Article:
In November 2000, in retaliation to an insurgent bombing, members of an Indian paramilitary force called the Assam Rifles shot and killed 10 innocent civilians waiting at a bus-stand in Manipur. And they did so with impunity granted by the Armed Forces (Special Powers) Act. Horrified by the incident, now remembered as the ‘Malom Massacre’, a 28-year-old peace activist by the name of Irom Sharmila began a fast to death in protest. She demanded that the government repeal the draconian AFSPA which had resulted, and continued to result, in atrocities being perpetrated by military personnel in the Seven Sister States in North-eastern India.
But death was not in store for Manipur's ‘Iron Lady’. Her hunger strike lasted 16 long years — during which she was arrested (for ‘attempting suicide’) and released numerous times. She didn't imbibe a drop of water or a morsel of food the whole time, sustained only by a nasal feed that the Indian State had forcibly administered on her. Realising the ineffectiveness of her demonstration, Sharmila ended her fast on August 9, 2016; she had decided that the only way to amend government policy is from within the government itself. So she, along with a few others, started the People’s Resurgence and Justice Alliance (PRJA) party and set her sights on the Chief Minister's seat. In an interview with YourStory last month, Sharmila explained her reason for doing so in the simplest terms: “I was looking at AFSPA as a human rights issue, but here it is a political issue. If the CM has the power to repeal AFSPA, I will become the CM.”
Irom Sharmila stands in a class of her own among the political protestors throughout history, not just in India, but in the entire world. For while the likes of Mahatma Gandhi and Martin Luther King Jr had the backing of millions, Sharmila doesn't even have the support of her entire home state. But ‘Menghaobi’ (The Fair One) as some people of Manipur still fondly call her, remains steadfast in her resolve to ameliorate life in the North-eastern states of India.
As she turns 45 years old today, we consolidate her interactions over the past decade in 12 quotes as an attempt to better understand what drives this brilliant woman.
On maintaining a hunger strike for 16 years
“I didn't question my decision. That's why I could do it for 16 years.”
On ending the hunger strike and entering politics
“I think one should change to bring about a change. So I hope that people will understand and cooperate, considering that I have already extended my hand for a joint movement.”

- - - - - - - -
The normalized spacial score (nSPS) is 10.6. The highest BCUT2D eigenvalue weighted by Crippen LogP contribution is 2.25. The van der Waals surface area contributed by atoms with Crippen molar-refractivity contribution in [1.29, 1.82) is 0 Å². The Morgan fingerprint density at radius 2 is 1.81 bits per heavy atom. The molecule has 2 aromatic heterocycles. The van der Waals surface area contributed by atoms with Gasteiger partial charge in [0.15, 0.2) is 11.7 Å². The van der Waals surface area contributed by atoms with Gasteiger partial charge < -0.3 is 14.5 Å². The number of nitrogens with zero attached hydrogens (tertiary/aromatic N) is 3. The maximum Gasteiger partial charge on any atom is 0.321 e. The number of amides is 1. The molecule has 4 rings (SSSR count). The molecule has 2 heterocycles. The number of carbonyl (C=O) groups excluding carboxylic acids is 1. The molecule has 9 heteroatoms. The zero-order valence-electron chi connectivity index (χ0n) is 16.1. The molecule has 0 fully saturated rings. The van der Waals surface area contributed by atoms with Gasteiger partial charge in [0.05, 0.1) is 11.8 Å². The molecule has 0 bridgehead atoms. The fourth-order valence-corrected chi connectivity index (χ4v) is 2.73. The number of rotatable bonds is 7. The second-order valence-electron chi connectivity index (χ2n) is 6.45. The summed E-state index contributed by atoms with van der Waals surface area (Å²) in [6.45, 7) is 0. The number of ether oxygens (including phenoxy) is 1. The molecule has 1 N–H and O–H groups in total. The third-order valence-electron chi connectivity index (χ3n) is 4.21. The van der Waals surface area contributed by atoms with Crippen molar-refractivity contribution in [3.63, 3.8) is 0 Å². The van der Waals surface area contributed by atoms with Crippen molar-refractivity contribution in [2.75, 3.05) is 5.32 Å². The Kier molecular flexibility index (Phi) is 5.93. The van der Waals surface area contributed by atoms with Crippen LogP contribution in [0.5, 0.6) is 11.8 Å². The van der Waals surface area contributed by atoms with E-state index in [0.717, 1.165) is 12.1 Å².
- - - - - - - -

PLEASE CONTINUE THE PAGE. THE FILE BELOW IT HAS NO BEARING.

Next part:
On the people who are doubting her motive to end the hunger strike
“People did not know why I quit my hunger strike, they thought Sharmila diverted from her struggle. I explain to people that I have just changed the strategy but the struggle is the same.”
On the People’s Resurgence and Justice Alliance (PRJA) party's vision for Manipur
“(We want to) build peace in Manipur among all the people from the valley and hills bringing them together.”
On her decision to crowdfund the PRJA's election campaign
“I am a simple person and want to fight elections with all my heart and honesty. I have no money and also don’t want to use money and muscle power in elections. They know that the party and I are honest, so they will support.”
On her supporters and critics
“Those who agree with me can join me. Those who don't agree with me, just release me.”
On her supporters' criticisms of her relationship with Desmond Coutinho
“My love is conditional. I cannot deviate from my first love — Manipur and her people. I will go away for love only if the people abandon me, or absolutely ignore me.”
On the seemingly endless India-Pakistan conflict:
“There are Hindu and Muslim families living on both sides, and I do not see why there should be enmity or quarrel. There should not be any war-mongering from India or Pakistan side.”
On her Gandhian philosophy of non-violent protests:
“There should be no aggression or a bid to show as to who is more powerful or wiser. We should work out peace through negotiations... If I was the PM, I would just say, people should just cool down.”
On Constitutional reform:
“The Constitution should be amended regularly as we are a multi-cultural nation. And, we are different in appearance, geography, so the amendments must be done accordingly.”
On her life and the message she wants to send:
“This is my life. I want equality... I am called the Iron Lady of Manipur and I want to live up to it.”
“My struggle is my message to the people.”
Want to make your startup journey smooth? YS Education brings a comprehensive Funding Course, where you also get a chance to pitch your business plan to top investors. Click here to know more.